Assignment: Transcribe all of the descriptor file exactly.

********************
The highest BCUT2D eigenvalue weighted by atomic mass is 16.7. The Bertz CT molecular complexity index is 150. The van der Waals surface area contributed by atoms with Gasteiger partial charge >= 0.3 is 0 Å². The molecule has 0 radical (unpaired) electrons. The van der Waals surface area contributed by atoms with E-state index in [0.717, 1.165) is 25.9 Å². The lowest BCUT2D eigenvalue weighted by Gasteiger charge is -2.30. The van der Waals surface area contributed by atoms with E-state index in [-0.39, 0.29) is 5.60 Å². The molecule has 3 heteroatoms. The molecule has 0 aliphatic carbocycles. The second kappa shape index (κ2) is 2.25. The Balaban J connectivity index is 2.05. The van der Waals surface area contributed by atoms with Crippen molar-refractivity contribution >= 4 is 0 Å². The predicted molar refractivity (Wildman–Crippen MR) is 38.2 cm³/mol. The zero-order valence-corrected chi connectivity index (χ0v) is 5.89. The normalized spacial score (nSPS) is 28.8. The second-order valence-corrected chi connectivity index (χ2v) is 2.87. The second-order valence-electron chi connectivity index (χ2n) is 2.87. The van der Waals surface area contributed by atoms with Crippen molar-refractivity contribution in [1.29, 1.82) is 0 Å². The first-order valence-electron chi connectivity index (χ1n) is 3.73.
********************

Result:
The highest BCUT2D eigenvalue weighted by atomic mass is 16.7. The Bertz CT molecular complexity index is 150. The van der Waals surface area contributed by atoms with Gasteiger partial charge >= 0.3 is 0 Å². The molecule has 0 radical (unpaired) electrons. The van der Waals surface area contributed by atoms with E-state index in [0.717, 1.165) is 25.9 Å². The lowest BCUT2D eigenvalue weighted by Gasteiger charge is -2.30. The van der Waals surface area contributed by atoms with E-state index in [-0.39, 0.29) is 5.60 Å². The molecule has 3 heteroatoms. The molecule has 0 aliphatic carbocycles. The second kappa shape index (κ2) is 2.25. The Balaban J connectivity index is 2.05. The van der Waals surface area contributed by atoms with Crippen molar-refractivity contribution >= 4 is 0 Å². The predicted molar refractivity (Wildman–Crippen MR) is 38.2 cm³/mol. The zero-order valence-corrected chi connectivity index (χ0v) is 5.89. The normalized spacial score (nSPS) is 28.8. The second-order valence-corrected chi connectivity index (χ2v) is 2.87. The second-order valence-electron chi connectivity index (χ2n) is 2.87. The van der Waals surface area contributed by atoms with Crippen molar-refractivity contribution in [1.29, 1.82) is 0 Å². The first-order valence-electron chi connectivity index (χ1n) is 3.73.